McHendry: Southern Baptists debate homosexuality

George McHendry

Enterprise Columnist

George McHendry Religion columnist

George McHendry Religion columnist

It’s no secret debate over homosexuality has divided many of the main denominations in the United States. Some denominations, including the Presbyterian Church (USA), the ELCA Lutheran Church, the United Church of Christ, and the Episcopal Church have taken the liberal path, voting to allow gay men and women to serve as pastors and lay workers, as well as allowing same-sex marriage. Same-sex marriage is now legal in 17 states, with more states expected to come on board in the coming months. In Colorado, same-sex civil unions have been approved, but same-sex marriage is still not yet legal.

One denomination that has stayed out of the fray has been the Southern Baptist Convention, the second-largest denomination in the United States, second only to the Catholics. That being said, recent statistics show that Southern Baptist membership is declining. In 2013, it was in its seventh year of decline, down to 15.7 million from 15.9 million the previous year. Weekly attendance also decreased by more than 2 percent, while the number of congregations increased to 46,125.

Thanks to a Southern Baptist church in California, the issue of homosexuality is about to become a matter of debate within the ranks of the churches. The annual meeting of the Southern Baptist Church was last week in Baltimore, and it was expected that New Heart Community Church of La Mirada, California, would spark debate.

The SBC constitution and bylaws forbid churches “which act to affirm, approve, or endorse homosexual behavior.” At the center of the storm is New Heart pastor Danny Cortez, who announced to church elders that he had changed his mind about homosexuality being a sin. He admitted in a sermon that “it was understood this was a radical shift from the longtime stance on our church” and it also was a “radical shift from our statement of faith for the congregation aligned with the Southern Baptist Convention.”

The leaders of the church agreed to keep their pastor after he came out in support of homosexual behavior. The congregation also was to be re-categorized as “Third Way,” meaning it would be more open on the issue of homosexuality and identified as neither liberal nor conservative.

That decision by Cortez’s church didn’t sit too well with Albert Mohler Jr., president of the Southern Baptist Theological Seminary, who basically said no way, third way. He made it clear when he said “The convention’s constitution states explicitly that any congregation that endorses homosexual behavior is not in cooperation with the convention, and thus excluded from its membership.”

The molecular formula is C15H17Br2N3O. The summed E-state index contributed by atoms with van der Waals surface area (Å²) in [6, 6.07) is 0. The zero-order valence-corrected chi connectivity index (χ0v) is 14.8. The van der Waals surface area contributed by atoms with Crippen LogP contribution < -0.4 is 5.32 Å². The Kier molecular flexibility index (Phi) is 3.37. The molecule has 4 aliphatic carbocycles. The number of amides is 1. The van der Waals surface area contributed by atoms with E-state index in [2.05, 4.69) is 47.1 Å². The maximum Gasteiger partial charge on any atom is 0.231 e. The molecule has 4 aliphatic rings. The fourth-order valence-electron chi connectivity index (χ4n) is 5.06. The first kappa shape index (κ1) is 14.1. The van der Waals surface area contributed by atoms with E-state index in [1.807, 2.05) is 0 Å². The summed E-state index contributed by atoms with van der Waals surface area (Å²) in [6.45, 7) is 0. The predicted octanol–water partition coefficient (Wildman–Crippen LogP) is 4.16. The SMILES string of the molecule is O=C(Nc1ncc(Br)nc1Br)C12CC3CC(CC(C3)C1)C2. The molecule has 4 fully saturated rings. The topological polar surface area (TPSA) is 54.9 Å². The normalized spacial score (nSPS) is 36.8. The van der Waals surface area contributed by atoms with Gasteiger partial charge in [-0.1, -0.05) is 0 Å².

How Pastor Cortez reached his conclusions is interesting. He stated that shortly after the church began in 1997, church members started coming to him confessing in counseling they had feelings of same-sex attraction. He felt there was something “different” about those confessions than those from other parishioners. He stated that when he would talk about the Bible’s condemnation of homosexuality, “it was more a mood of ˜dread and ˜basically me telling them for the rest of your life you can never fall in love.” Then came the final straw in August, when his his 15-year-old son told him he was gay.

The pastor’s church voted last month on whether or not to fire him, but instead the majority voted to become a “third way” church, agreeing to disagree on the morality of same-sex relationships and not cast judgment on one another. Cortez called it “a huge step for a Southern Baptist Church.”

I have no doubt the “third way” movement will become a topic of discussion in Southern Baptist churches across the country. It will be interesting to see how different churches will react to the issue that has been a source of conflict and controversy for hundreds of years, but much more so more recently.

Various sources were used to obtain material for this column, including christiannews.net , abpnews.com , christianpost.com and from the minutes of the Baltimore Southern Baptist Conference.